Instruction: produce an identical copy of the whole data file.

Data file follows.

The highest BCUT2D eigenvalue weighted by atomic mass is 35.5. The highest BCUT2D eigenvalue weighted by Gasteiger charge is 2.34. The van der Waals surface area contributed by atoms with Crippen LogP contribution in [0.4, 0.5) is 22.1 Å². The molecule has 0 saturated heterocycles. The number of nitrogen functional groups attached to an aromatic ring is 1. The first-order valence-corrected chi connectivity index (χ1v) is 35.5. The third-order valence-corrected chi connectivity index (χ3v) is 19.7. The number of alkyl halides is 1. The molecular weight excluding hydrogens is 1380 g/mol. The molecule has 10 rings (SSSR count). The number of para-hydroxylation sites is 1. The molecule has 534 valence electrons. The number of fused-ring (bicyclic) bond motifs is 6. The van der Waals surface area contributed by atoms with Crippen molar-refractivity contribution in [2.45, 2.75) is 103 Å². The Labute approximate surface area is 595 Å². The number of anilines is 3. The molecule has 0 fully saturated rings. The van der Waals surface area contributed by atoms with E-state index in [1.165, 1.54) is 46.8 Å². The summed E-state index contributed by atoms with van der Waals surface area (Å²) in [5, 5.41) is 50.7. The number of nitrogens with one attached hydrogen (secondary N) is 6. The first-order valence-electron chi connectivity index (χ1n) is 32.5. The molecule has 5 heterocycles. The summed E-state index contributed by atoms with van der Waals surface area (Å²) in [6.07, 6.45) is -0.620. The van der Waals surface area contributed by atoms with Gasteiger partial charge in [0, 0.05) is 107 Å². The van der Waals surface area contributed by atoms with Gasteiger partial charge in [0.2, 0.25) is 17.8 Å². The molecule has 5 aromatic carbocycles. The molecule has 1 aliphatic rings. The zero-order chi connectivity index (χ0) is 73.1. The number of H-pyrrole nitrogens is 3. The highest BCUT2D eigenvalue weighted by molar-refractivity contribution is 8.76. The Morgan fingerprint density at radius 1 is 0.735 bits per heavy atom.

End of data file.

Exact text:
The highest BCUT2D eigenvalue weighted by atomic mass is 35.5. The highest BCUT2D eigenvalue weighted by Gasteiger charge is 2.34. The van der Waals surface area contributed by atoms with Crippen LogP contribution in [0.4, 0.5) is 22.1 Å². The molecule has 0 saturated heterocycles. The number of nitrogen functional groups attached to an aromatic ring is 1. The first-order valence-corrected chi connectivity index (χ1v) is 35.5. The third-order valence-corrected chi connectivity index (χ3v) is 19.7. The number of alkyl halides is 1. The molecular weight excluding hydrogens is 1380 g/mol. The molecule has 10 rings (SSSR count). The number of para-hydroxylation sites is 1. The molecule has 534 valence electrons. The number of fused-ring (bicyclic) bond motifs is 6. The van der Waals surface area contributed by atoms with Crippen molar-refractivity contribution in [2.45, 2.75) is 103 Å². The Labute approximate surface area is 595 Å². The number of anilines is 3. The molecule has 0 fully saturated rings. The van der Waals surface area contributed by atoms with E-state index in [1.165, 1.54) is 46.8 Å². The summed E-state index contributed by atoms with van der Waals surface area (Å²) in [5, 5.41) is 50.7. The number of nitrogens with one attached hydrogen (secondary N) is 6. The first-order valence-electron chi connectivity index (χ1n) is 32.5. The molecule has 5 heterocycles. The summed E-state index contributed by atoms with van der Waals surface area (Å²) in [6.07, 6.45) is -0.620. The van der Waals surface area contributed by atoms with Gasteiger partial charge in [0, 0.05) is 107 Å². The van der Waals surface area contributed by atoms with Gasteiger partial charge in [0.2, 0.25) is 17.8 Å². The molecule has 5 aromatic carbocycles. The molecule has 1 aliphatic rings. The zero-order chi connectivity index (χ0) is 73.1. The number of H-pyrrole nitrogens is 3. The highest BCUT2D eigenvalue weighted by molar-refractivity contribution is 8.76. The Morgan fingerprint density at radius 1 is 0.735 bits per heavy atom.